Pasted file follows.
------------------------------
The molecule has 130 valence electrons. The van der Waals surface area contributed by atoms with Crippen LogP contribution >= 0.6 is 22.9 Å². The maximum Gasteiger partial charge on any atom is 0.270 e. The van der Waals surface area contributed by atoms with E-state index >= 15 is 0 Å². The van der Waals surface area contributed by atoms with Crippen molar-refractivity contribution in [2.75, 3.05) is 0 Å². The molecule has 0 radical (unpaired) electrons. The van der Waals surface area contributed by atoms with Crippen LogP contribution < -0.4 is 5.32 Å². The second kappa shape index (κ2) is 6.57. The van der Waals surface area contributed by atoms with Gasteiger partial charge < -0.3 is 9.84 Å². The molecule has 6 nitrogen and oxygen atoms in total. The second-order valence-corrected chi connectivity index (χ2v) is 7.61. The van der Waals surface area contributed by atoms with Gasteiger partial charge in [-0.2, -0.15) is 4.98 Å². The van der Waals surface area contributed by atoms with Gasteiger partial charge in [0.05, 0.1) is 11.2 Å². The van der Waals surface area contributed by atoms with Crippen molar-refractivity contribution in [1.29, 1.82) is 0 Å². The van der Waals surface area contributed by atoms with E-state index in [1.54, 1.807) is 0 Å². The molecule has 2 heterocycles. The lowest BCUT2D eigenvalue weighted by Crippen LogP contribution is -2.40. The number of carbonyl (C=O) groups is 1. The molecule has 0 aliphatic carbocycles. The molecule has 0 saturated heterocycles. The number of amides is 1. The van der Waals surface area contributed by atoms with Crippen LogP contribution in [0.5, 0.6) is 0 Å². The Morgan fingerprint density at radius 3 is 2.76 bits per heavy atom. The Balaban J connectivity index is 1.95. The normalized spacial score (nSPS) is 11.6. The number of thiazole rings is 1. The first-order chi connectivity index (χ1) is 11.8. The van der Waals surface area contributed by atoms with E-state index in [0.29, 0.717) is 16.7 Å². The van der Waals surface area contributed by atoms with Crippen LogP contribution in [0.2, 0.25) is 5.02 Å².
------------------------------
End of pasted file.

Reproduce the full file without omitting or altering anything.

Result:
The molecule has 130 valence electrons. The van der Waals surface area contributed by atoms with Crippen LogP contribution >= 0.6 is 22.9 Å². The maximum Gasteiger partial charge on any atom is 0.270 e. The van der Waals surface area contributed by atoms with E-state index >= 15 is 0 Å². The van der Waals surface area contributed by atoms with Crippen molar-refractivity contribution in [2.75, 3.05) is 0 Å². The molecule has 0 radical (unpaired) electrons. The van der Waals surface area contributed by atoms with Crippen LogP contribution < -0.4 is 5.32 Å². The second kappa shape index (κ2) is 6.57. The van der Waals surface area contributed by atoms with Gasteiger partial charge < -0.3 is 9.84 Å². The molecule has 6 nitrogen and oxygen atoms in total. The second-order valence-corrected chi connectivity index (χ2v) is 7.61. The van der Waals surface area contributed by atoms with Gasteiger partial charge in [-0.2, -0.15) is 4.98 Å². The van der Waals surface area contributed by atoms with Gasteiger partial charge in [0.05, 0.1) is 11.2 Å². The van der Waals surface area contributed by atoms with Crippen molar-refractivity contribution in [1.29, 1.82) is 0 Å². The van der Waals surface area contributed by atoms with E-state index in [1.54, 1.807) is 0 Å². The molecule has 2 heterocycles. The lowest BCUT2D eigenvalue weighted by Crippen LogP contribution is -2.40. The number of carbonyl (C=O) groups is 1. The molecule has 0 aliphatic carbocycles. The molecule has 0 saturated heterocycles. The number of amides is 1. The van der Waals surface area contributed by atoms with Crippen LogP contribution in [0.5, 0.6) is 0 Å². The Morgan fingerprint density at radius 3 is 2.76 bits per heavy atom. The Balaban J connectivity index is 1.95. The normalized spacial score (nSPS) is 11.6. The number of thiazole rings is 1. The first-order chi connectivity index (χ1) is 11.8. The van der Waals surface area contributed by atoms with E-state index in [0.29, 0.717) is 16.7 Å². The van der Waals surface area contributed by atoms with Crippen LogP contribution in [0.2, 0.25) is 5.02 Å².